State spending during the five years of the Engler administration in Lansing underwent some long overdue restraint. Tough decisions were made by the governor that were sometimes painful to certain groups, but Michigan's economic rebound can be partially attributed to the tax cuts that those spending cuts first made possible. Without those tax cuts, says the Senate Fiscal Agency, Michiganians would be paying an estimated $1.5 billion more this year in state and local taxes.

So, after five years of restraint, are there no more spending reductions worth making? A review of the state's budget by the Mackinac Center for Public Policy suggests another $2.1 billion can be pared, if Lansing is willing to redefine the role of government, limit its intrusion to the few things it does best, and revitalize private solutions to public problems. One corner of state spending that cries out for critical review is a kind of corporate welfare--subsidies for exporters.

Since the early 1970s, state government has actively sought to promote exports of goods and services produced here. The underlying idea, then and now, was that the government needs to do something to assist Michigan firms that wish to export goods to other countries. The prime example is the Michigan Jobs Commission's International and National Business Development (INBD) program. INBD literature states that it is "responsible for promoting exports of Michigan-produced goods and services as well as stimulating investment in the state by foreign-based firms." INBD has offices in Brussels, Toronto, Mexico City, Tokyo, Hong Kong and Zimbabwe to assist exporters.

INBD's services include business counseling (basic information about markets in specific countries, export leads, competitors, etc.), direct company support (more extensive counseling, including market research and assistance to firms participating in trade shows), agent-distributor search (identifying potential agents or distributors in foreign countries), agent-distributor importer qualification (a visit by a trade officer to a prospective agent or distributor to perform a quality check), trade data reports (an evaluation of the credit-worthiness and reputation of potential buyers), joint-venture search (identifying candidates for joint ventures or licensing agreements) and joint- venture qualification (an on-site visit by a trade officer to assess the quality of a potential joint- venture partner).

What businesses pay for the services that are not free does not come close to covering the full cost of providing them. Over $3.7 million was appropriated for INBD's international services this fiscal year, but fees are expected to amount to only $237,000. The rest of the money, over 93 percent, comes from the general fund, which is to say, the taxpayers of Michigan. Is it worth it?

Defenders say it is. According to INBD figures, in 1993-1994, 55 Michigan firms benefitted from its international trade services and sold in excess of $45 million in exports as a result of contacts made through INBD. It claims that approximately 900 jobs were created or preserved due to this export activity. State and local tax revenues collected on this volume of sales would exceed the INBD budget, so the defenders say that this a very sensible use of taxpayer funds.

Looking at the matter that way assumes that none of those sales would have been made in the absence of governmental assistance, a highly questionable assumption. Furthermore, the overwhelming majority of Michigan exporters managed to do business without turning to INBD. The total volume of Michigan exports for 1994 was $28.5 billion, so INBD's "share" amounts to a miniscule 0.16 percent. Well over 99 percent of Michigan's exports are made without the benefit of taxpayer-funded help. Obviously, the information and services necessary to export successfully are available from sources other than INBD.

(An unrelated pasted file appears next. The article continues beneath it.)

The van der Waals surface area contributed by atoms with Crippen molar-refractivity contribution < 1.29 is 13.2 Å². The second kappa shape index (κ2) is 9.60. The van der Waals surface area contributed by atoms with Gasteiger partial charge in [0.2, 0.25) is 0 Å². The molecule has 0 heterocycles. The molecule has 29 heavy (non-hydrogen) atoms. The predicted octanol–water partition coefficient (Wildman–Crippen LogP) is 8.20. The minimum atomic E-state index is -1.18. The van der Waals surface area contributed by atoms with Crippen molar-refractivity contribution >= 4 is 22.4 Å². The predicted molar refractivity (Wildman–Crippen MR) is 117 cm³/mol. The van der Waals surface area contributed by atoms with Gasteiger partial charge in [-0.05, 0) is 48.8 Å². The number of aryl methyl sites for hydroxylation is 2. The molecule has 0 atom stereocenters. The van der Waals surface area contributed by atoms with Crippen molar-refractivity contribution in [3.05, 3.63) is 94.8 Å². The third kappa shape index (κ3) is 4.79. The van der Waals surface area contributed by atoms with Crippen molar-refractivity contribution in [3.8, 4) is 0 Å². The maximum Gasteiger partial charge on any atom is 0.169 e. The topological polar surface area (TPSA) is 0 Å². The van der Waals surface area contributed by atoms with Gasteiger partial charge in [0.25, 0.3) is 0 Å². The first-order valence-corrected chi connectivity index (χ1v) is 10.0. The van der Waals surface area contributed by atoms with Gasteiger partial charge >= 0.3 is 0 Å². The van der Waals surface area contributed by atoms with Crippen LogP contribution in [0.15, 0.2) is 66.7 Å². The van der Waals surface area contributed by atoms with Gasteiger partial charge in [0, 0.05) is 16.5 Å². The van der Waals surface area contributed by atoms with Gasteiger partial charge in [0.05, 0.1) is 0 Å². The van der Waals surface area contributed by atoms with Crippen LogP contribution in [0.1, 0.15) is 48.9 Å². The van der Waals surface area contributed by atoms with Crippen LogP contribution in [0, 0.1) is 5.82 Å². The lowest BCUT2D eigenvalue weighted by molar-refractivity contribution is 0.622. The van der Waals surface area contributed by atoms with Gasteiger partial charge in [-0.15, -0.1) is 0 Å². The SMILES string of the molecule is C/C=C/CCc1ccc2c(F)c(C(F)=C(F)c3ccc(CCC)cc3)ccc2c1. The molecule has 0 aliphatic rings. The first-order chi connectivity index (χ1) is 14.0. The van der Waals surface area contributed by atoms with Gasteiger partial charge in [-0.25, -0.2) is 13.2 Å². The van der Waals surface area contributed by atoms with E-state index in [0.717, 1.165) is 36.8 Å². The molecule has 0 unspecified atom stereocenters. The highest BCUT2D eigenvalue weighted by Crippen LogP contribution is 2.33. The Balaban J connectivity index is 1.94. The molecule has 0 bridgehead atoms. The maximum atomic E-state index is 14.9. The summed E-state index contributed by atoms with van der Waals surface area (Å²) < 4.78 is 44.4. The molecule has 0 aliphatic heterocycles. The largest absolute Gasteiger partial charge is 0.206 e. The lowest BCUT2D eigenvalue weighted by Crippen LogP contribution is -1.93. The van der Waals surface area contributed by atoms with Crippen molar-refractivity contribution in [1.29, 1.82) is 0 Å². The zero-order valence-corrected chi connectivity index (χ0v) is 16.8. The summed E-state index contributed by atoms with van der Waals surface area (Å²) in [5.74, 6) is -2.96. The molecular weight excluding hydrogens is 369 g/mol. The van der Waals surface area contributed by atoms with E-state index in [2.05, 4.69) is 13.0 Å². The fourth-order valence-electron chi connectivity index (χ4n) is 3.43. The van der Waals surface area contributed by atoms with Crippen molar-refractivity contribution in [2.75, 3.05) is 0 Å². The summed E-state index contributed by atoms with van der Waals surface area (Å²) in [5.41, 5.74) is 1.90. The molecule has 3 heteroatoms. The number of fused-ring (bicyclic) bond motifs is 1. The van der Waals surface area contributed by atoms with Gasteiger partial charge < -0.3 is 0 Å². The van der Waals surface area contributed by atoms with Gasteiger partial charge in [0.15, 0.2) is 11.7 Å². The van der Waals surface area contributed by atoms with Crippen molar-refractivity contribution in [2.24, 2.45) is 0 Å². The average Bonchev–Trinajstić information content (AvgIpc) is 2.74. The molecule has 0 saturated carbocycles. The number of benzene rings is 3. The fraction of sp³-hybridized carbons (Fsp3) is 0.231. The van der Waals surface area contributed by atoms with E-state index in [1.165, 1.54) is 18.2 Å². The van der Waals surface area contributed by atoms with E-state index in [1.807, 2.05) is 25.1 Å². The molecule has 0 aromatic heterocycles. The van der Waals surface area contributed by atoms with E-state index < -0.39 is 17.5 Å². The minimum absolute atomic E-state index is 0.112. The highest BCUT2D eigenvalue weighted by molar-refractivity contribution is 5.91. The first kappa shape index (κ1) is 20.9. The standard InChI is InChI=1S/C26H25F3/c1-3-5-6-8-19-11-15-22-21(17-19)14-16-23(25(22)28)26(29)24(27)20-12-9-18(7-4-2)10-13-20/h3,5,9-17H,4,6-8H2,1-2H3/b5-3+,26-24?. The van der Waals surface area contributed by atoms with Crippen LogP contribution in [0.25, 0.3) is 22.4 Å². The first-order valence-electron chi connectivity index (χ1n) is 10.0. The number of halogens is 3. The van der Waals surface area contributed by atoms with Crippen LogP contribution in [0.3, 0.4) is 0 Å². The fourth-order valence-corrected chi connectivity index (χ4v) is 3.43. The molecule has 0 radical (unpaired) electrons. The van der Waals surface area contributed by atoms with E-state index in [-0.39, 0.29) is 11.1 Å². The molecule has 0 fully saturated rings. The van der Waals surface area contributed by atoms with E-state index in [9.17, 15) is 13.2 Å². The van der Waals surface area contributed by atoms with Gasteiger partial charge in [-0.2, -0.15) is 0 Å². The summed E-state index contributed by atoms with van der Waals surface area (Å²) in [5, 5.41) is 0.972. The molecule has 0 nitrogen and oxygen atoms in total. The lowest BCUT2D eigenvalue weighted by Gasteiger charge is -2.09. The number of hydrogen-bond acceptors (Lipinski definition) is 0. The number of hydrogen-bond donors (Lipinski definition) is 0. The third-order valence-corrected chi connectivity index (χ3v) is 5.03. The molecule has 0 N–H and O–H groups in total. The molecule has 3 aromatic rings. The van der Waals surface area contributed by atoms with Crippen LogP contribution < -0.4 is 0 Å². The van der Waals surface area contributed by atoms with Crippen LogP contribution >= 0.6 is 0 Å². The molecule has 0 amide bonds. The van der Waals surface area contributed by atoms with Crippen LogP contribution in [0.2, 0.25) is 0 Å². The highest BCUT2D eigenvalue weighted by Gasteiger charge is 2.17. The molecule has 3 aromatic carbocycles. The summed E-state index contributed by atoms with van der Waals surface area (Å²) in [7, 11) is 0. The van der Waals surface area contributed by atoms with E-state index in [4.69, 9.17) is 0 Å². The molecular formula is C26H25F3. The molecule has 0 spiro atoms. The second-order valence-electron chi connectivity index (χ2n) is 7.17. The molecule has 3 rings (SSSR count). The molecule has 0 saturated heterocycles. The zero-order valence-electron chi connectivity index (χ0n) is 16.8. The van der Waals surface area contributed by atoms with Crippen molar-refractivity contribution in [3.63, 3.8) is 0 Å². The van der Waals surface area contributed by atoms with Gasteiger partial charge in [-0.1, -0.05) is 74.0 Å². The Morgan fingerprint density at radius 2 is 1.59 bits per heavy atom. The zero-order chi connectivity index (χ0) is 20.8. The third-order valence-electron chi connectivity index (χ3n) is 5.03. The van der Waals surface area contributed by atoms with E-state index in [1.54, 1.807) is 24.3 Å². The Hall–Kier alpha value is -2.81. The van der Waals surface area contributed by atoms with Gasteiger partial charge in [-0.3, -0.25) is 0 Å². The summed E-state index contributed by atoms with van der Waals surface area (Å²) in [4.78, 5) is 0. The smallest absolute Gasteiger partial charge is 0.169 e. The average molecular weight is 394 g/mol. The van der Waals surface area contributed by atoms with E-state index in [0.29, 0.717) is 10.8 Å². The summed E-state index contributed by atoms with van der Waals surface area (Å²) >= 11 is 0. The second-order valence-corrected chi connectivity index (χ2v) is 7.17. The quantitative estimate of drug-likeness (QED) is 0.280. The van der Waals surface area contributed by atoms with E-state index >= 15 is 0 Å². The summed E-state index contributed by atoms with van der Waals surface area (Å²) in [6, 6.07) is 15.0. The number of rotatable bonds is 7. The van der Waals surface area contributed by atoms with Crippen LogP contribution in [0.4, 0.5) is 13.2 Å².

Most firms bear all of the costs of their operations--as they should. A very few exporters have found that turning to the government is beneficial to them. But if INBD didn't exist, the firms that utilize it would have to obtain and pay for their information through the marketplace. If exporting is profitable without any of INBD's taxpayer-subsidized help, the sales will still be made. In the probably rare instances that exporting would not be profitable without INBD, taxpayers have to ask why it makes sense for them to pay to make it so. After all, there are almost limitless numbers of unprofitable business ventures that could be made profitable with enough of other people's money.

Unprofitable business ventures are those that consume resources more valuable than the final output. The fact that they are unprofitable is the market's way of telling people, "Don't waste resources on this--they can be put to better use elsewhere." When government steps in to artificially lower a firm's costs, it is interfering with those important market signals. Economic efficiency suffers, which translates into real people and real families becoming worse off as a result.

Why not put INBD to the test of the market? The state could offer it for sale and see if anyone thinks that profits can be earned by providing the kind of assistance that INBD provides. If so, sell it. If not, discontinue it. Either way, we would save the taxpayers some money, prod businesses to be more accountable to customers rather than to bureaucratic programs, and divert state government's attention away from where it doesn't belong.